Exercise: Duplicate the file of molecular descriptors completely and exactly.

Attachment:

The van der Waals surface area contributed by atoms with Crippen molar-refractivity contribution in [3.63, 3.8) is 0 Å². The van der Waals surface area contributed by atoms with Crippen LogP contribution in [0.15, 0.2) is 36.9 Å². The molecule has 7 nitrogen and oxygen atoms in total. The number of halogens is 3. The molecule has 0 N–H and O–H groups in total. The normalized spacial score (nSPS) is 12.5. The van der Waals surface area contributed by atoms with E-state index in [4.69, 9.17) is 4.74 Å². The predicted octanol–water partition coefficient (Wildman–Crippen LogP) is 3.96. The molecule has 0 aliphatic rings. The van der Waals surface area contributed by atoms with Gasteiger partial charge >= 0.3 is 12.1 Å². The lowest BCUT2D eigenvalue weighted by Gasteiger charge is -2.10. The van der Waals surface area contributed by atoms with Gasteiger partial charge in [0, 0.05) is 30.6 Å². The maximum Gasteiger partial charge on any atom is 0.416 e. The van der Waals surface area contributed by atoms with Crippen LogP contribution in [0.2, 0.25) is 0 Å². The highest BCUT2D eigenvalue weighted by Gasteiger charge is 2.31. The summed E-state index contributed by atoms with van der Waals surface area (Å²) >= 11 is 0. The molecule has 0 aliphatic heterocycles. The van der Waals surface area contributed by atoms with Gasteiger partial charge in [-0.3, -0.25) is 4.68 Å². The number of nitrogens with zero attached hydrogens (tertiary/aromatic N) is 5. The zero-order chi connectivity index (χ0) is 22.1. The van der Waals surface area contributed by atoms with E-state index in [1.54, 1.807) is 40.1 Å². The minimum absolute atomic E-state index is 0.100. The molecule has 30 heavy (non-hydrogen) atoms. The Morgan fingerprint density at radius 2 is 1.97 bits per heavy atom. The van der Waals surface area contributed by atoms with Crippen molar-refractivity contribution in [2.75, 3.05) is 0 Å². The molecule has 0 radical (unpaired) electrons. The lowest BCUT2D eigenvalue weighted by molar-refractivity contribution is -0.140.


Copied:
The van der Waals surface area contributed by atoms with Crippen molar-refractivity contribution in [3.63, 3.8) is 0 Å². The van der Waals surface area contributed by atoms with Crippen LogP contribution in [0.15, 0.2) is 36.9 Å². The molecule has 7 nitrogen and oxygen atoms in total. The number of halogens is 3. The molecule has 0 N–H and O–H groups in total. The normalized spacial score (nSPS) is 12.5. The van der Waals surface area contributed by atoms with E-state index in [4.69, 9.17) is 4.74 Å². The predicted octanol–water partition coefficient (Wildman–Crippen LogP) is 3.96. The molecule has 0 aliphatic rings. The van der Waals surface area contributed by atoms with Gasteiger partial charge >= 0.3 is 12.1 Å². The lowest BCUT2D eigenvalue weighted by Gasteiger charge is -2.10. The van der Waals surface area contributed by atoms with Gasteiger partial charge in [0, 0.05) is 30.6 Å². The maximum Gasteiger partial charge on any atom is 0.416 e. The van der Waals surface area contributed by atoms with Crippen LogP contribution in [0.2, 0.25) is 0 Å². The highest BCUT2D eigenvalue weighted by Gasteiger charge is 2.31. The summed E-state index contributed by atoms with van der Waals surface area (Å²) >= 11 is 0. The molecule has 0 aliphatic heterocycles. The van der Waals surface area contributed by atoms with Gasteiger partial charge in [-0.3, -0.25) is 4.68 Å². The number of nitrogens with zero attached hydrogens (tertiary/aromatic N) is 5. The zero-order chi connectivity index (χ0) is 22.1. The van der Waals surface area contributed by atoms with E-state index in [1.54, 1.807) is 40.1 Å². The minimum absolute atomic E-state index is 0.100. The molecule has 30 heavy (non-hydrogen) atoms. The Morgan fingerprint density at radius 2 is 1.97 bits per heavy atom. The van der Waals surface area contributed by atoms with Crippen molar-refractivity contribution in [2.75, 3.05) is 0 Å². The molecule has 0 radical (unpaired) electrons. The lowest BCUT2D eigenvalue weighted by molar-refractivity contribution is -0.140.